Resolution, submitted by the RCN Greater Liverpool & Knowsley Branch
That this meeting of Congress urges RCN Council to demand that the NMC reduces student nurses' clinical placement hours in line with international comparators.
The current requirement of 2,300 hours spent in clinical placement as part of pre-registration nursing training, set by the NMC, has no research evidence base to support it. Whilst the curriculum varies from university to university, the clinical hours are consistent as stipulated by the NMC, despite accepting Australian trained registered nurses who are currently required to complete only 1,000 hours of clinical practice for qualification. Is it not the quality of the clinical placements rather than the quantity of clinical hours that make a competent nurse?
A reduction of 300 placement hours across the three years equates to no more than one and a half hours per week. This will provide additional clinical placement places at no extra cost and is a real opportunity for a cost neutral increase in student nursing placements.
Placement hours may be subject to consultation as part of the wider NMC review of nursing education standards. The consultation has involved the RCN across the UK and is due to be released in June, with the new standards implemented in autumn 2019.
Placement hours are mandated by EU Directive and after the UK exits the European Union, there will be the opportunity to repeal directives in UK law. This could include parts or all of the EU directive on the Recognition of Professional Qualifications which contains the provision for a minimum of 4,600 hours required in the training of general care nurses (split equally between theoretical and clinical).
Most EU member states stipulate 4,600 hours in total, but differences are apparent in the percentage allocated to clinical placement as mandated by EU Directive 2013/55/EU. Australia, New Zealand and the USA have far fewer hours allocated both in terms of total hours and hours designated for placement.
Given current issues regarding limited placement allocations, reducing the required hours would provide more student placements whilst not increasing the strain on mentorship requirements.
While most placements appear to be offered in hospital/ward settings, there is limited reporting in literature about the provision of placements across community, primary and mental health settings.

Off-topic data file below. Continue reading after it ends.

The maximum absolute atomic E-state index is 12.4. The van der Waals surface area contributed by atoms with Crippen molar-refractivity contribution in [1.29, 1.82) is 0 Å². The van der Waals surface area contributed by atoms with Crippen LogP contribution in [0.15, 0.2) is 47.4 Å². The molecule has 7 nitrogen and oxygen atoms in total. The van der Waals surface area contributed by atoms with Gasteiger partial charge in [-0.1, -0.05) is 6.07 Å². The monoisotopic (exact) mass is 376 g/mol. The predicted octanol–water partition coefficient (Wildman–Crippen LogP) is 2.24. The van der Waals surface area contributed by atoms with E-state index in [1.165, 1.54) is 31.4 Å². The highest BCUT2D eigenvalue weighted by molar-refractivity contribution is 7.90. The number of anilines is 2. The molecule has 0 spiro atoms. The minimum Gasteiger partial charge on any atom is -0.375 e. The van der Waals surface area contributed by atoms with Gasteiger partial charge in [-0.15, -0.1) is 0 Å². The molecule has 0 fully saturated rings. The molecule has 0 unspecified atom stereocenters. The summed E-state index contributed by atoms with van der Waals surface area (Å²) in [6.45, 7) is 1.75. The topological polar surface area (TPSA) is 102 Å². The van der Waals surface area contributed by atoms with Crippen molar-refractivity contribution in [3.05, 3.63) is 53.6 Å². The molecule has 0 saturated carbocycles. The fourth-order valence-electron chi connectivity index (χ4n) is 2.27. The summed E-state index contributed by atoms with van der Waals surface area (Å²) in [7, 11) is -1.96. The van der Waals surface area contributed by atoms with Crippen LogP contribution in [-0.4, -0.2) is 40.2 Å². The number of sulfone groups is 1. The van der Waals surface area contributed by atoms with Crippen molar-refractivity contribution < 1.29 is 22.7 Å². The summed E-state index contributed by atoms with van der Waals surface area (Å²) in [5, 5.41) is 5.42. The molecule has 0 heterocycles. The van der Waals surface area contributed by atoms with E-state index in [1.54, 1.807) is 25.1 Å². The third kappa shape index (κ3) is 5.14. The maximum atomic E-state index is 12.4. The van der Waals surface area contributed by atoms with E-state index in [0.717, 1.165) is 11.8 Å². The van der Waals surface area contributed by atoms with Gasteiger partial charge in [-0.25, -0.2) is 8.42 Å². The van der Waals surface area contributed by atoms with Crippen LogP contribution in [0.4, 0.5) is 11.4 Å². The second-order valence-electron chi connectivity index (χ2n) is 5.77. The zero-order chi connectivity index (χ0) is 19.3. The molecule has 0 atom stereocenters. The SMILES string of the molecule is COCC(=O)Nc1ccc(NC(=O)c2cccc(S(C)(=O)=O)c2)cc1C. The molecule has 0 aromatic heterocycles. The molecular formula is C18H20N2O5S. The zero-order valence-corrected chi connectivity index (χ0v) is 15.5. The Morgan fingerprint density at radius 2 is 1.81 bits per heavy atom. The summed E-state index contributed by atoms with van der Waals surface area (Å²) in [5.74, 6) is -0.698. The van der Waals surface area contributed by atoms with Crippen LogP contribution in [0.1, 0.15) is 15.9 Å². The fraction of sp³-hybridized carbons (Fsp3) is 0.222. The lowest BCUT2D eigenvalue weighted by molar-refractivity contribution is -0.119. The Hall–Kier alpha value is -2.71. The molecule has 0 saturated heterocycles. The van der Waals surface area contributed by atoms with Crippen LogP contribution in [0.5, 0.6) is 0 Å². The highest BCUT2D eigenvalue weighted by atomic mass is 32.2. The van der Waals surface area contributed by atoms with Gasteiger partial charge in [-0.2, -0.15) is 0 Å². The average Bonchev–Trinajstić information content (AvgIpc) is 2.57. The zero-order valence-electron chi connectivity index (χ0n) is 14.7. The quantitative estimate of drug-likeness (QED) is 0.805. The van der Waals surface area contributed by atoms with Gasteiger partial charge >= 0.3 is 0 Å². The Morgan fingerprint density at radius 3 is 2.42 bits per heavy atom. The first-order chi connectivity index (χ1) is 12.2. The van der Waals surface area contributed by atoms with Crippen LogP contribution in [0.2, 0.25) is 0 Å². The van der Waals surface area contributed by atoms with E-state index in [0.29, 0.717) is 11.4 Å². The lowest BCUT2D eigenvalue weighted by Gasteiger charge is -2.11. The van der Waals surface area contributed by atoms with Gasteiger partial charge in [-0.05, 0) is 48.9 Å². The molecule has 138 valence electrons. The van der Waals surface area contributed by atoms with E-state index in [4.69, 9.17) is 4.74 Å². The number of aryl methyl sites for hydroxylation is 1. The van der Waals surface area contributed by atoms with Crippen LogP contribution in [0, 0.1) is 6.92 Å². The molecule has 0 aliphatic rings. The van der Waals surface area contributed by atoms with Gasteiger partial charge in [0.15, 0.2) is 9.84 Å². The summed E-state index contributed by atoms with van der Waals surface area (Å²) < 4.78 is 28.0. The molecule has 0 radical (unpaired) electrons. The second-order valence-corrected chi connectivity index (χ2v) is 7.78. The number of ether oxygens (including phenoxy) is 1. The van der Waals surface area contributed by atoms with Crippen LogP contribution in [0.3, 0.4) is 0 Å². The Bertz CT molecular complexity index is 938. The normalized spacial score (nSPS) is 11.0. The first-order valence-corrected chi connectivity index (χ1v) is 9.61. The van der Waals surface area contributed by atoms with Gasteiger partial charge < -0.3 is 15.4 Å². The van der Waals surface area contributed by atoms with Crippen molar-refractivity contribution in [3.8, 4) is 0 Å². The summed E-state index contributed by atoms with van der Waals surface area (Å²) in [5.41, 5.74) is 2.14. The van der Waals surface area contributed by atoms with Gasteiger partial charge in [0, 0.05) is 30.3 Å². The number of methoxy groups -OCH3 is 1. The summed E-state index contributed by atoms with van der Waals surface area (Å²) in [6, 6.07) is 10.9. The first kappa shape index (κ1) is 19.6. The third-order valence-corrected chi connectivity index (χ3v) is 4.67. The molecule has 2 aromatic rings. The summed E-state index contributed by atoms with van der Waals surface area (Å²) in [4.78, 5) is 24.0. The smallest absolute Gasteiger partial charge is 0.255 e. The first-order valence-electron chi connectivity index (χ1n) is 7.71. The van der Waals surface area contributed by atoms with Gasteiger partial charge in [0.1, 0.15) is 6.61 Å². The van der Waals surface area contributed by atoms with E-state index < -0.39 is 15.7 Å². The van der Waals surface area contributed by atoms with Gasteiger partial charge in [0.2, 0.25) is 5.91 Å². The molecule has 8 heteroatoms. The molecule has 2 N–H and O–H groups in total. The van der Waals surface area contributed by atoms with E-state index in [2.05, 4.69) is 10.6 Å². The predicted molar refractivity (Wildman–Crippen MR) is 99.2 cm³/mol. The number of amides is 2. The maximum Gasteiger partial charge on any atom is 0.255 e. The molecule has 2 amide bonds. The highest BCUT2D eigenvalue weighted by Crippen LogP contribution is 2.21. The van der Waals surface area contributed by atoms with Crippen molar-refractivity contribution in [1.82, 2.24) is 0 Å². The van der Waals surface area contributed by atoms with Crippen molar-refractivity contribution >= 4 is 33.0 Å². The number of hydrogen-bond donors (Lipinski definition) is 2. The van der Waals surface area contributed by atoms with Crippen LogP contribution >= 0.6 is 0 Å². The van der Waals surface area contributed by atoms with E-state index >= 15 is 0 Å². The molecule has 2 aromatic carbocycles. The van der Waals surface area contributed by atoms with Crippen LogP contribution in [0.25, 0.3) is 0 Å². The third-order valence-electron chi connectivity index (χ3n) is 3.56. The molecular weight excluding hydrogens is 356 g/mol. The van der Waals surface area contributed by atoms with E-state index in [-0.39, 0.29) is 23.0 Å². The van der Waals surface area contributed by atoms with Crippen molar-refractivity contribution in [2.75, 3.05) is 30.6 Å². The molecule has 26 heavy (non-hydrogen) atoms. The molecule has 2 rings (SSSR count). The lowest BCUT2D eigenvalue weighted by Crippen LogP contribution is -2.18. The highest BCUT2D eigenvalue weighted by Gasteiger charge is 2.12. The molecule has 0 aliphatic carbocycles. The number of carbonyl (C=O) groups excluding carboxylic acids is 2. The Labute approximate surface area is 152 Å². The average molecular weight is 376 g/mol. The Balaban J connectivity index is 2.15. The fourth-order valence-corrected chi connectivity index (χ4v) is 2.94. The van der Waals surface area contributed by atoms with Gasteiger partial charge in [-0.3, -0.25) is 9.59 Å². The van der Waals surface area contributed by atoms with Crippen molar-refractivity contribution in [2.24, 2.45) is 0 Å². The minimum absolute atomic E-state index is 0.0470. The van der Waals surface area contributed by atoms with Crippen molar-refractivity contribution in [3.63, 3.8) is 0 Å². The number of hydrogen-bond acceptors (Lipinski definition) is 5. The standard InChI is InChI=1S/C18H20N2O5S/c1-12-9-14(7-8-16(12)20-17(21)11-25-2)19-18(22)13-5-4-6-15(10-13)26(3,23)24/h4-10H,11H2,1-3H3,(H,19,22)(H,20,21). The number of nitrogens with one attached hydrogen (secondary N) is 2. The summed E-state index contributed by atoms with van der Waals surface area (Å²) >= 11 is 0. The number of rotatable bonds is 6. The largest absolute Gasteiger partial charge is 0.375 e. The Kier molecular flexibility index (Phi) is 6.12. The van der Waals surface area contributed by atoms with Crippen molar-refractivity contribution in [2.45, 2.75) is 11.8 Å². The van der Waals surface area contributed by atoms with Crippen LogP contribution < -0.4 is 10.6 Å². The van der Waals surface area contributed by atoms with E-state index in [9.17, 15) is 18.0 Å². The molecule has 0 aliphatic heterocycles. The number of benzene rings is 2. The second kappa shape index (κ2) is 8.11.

In Scotland, the importance of students gaining experiences across a range of practice placement settings beyond the NHS is widely recognised. Currently the focus is on widening access to a range of placement opportunities and to ensure they are properly supported. In Wales, many universities utilise practical laboratories for student skill acquisition.
The Northern Ireland Practice and Education Council for Nursing and Midwifery led the development of a regional evaluation framework, to assist HSC Trusts to demonstrate the effectiveness of the infrastructure, to support learning and assessment in practice. In addition, data collection tools were developed and are used to facilitate the evaluation processes. The project included collaboration with the five HSC Trusts and other key stakeholders, including higher education Institutions in Northern Ireland who provide NMC-regulated education programmes.
The benefits of longer placements have been identified as providing students with a sense of belonging and being part of a team greater scope for experiencing a mutually beneficial student-mentor relationship, leading to improved clinical learning and higher levels of student satisfaction.
There is also emerging evidence supporting the use of high fidelity simulation to complement clinical placement experience as a way of preparing students for practice together with the potential to reduce the need for prolonged exposure to clinical placements.
Clinical placement hours, was a topic that clearly divided the hall at Congress today. Delegates clearly and strongly debated the topic, bringing much experience with them.
Hannah O’Farrell, proposer, and a student nurse at Liverpool University told Congress that student nurses wanted quality learning so they would feel prepared for their nursing career. She argued that a reduction in clinical placement hours would improve the quality of learning, reducing the strain on mentors. Graham Revell agreed that a reduction in hours would offer student nurses the time to reflect and consolidate their learning. He called for Congress to get it right for the next generation of nurses.
Gail Brookes however held a different view as a mentor. She argued that the students she’s mentored say they want more clinical placement hours as they feel they get the majority of their learning on the job.
In agreement was Loretta Johnson, Northern Branch member. She, as a newly qualified nurse, was confused why anyone would want less time in placement. Nurses need the chance to learn the skills and the chance to practice. She asked Congress, “It’s not quantity versus quality – surely students should be able to expect both from their placements?”
Charlene Lobo, a member of the Education Forum highlighted that it was a matter of looking at the model of practice education, not the hours, and we should be addressing both the quality of learning as well as capacity issues.
Maureen Dolan, Agenda Committee Member, said as a mature student she valued clinical placement. She said: “You can’t learn empathy out of a book.”
A card vote showed overwhelmingly that the majority of those in the hall were against the resolution.